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Steps to Revolutionise your Legal Team
Sophie Kernthaler, Director, Hogan Lovells
It’s been a turbulent 6 months, but the need to do more with less hasn’t diminished. If anything, it has intensified. If you’re looking at transformational change but don’t know where to start, here are 4 key considerations.
Process management and design
When there is a challenge in the way a legal team delivers its services, it can be hard for the people involved on a daily basis to see the wood for the workload. It may be that there is no formal procedure. Work is simply done as it was handed over – in the same way that it always has been. Add to that the constant pressure to do more with less and there is a recipe not to invest time in actually assessing the work itself and how and where it is done.
The issue is that as your in-house lawyers grow, develop and move to new challenges, there remains a core of legal work that needs to be done to keep the business running. That could be NDAs, merchant agreements, software licences or third-party engagement letters. Ask any GC and they will have a list of the jobs that their team of highly qualified, experienced lawyers are doing that could be done by a junior.
Having a third party come in and map out those processes can help to bring clarity to any problems/bottlenecks and allows an impartial observer to join the conversation. Often it’s the case that work requests are inconsistent, or that one team can take on more of the early stages of a matter before it gets into the legal team. But, it helps to have another party in the room, with the right data to facilitate the conversation.
Standardising key processes
Once the key areas have been identified, it can then be helpful to apply some science to prioritisation. By picking two or three work types to focus on it greatly increases the likelihood of success and the speed of delivery. Once a successful process/ handoff is in place it’s much easier to have further conversations with different areas. In my experience this can snowball quickly, so be prepared to defend the initial list and not allow teams to be overloaded.
By clearly articulating processes and procedures it gives comfort to managers and clarity to staff.
By clearly articulating processes and procedures it gives comfort to managers and clarity to staff
Apply innovative tools and solutions
Once you have a clear process it’s much easier to define where technology can help.
• Is one of the pinch points reviewing documents to find specific words or clauses? If so, maybe an AI tool is what you need
• Is it populating templated documents to produce a new draft? Then document automation could help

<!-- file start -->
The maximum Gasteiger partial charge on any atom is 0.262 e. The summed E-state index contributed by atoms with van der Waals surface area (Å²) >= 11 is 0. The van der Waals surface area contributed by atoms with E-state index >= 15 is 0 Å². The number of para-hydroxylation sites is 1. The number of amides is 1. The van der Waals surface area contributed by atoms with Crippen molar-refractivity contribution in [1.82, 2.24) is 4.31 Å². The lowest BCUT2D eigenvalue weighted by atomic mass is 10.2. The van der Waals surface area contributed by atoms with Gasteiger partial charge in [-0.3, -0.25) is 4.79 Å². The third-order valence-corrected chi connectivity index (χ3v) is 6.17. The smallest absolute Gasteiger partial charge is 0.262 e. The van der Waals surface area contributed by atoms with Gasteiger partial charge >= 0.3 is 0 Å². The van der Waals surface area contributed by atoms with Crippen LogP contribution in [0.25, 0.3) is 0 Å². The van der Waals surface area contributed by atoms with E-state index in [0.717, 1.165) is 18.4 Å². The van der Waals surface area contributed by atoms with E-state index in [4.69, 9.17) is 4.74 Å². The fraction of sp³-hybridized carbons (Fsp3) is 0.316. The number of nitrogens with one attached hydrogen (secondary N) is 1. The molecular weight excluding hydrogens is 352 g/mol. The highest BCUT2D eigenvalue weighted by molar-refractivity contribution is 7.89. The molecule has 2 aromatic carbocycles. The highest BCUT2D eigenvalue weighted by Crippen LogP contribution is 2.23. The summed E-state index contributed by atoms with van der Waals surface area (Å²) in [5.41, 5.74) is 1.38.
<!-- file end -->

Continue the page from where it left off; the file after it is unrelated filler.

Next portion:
• Is it comparing a new contract to your standard terms? Again, AI can run multiple compares simultaneously.
• Is it reviewing a large volume of documentation to update key references?
It is not usually possible for individual businesses to invest in a range of these tools –especially where new developments are as constant as they are in the legal tech sector. By working with a third party you can outsource the investment risk and leverage their market expertise, working with them to define what could be best for your specific circumstances.
Staffing: motivation and retention
One challenge I often hear from clients is around the retention of junior staff. If you have centralised and standardised your work types, then the work required is by definition very standardised. This means that your best candidates, the ones who excelled in interviews, are going to get bored quickly. The worst-case scenario is that a small in-house team invests significant time in an individual, who after 6 months finds that the role is not challenging enough, but finds that with your company’s name on their CV they are much better placed to get the next role/training contract.
Preventing this is tricky. By its nature, this kind of work will be standardised, with little room for creativity in the completion. However, with the pace of technological change, there is great scope for innovation in both process and delivery systems. Business needs and expectations are constantly evolving, and it is often the more junior staff that are best placed to pick up and trial new software or systems. It also gives them the opportunity to support and train colleagues and stakeholders – which allows them to feel valued and demonstrate their contribution to the business.
The other strength of outsourcing this type of work to a law firm is the existing structures that they have in place to support and develop their employees. Few in-house teams are able to offer a training contract programme, and in a small team, the training of junior resources can mean that the work returns to senior lawyers and we are back where we started. By having larger, more flexible teams it enables colleagues to experience different areas and build up their skill sets, whilst staying engaged in the work.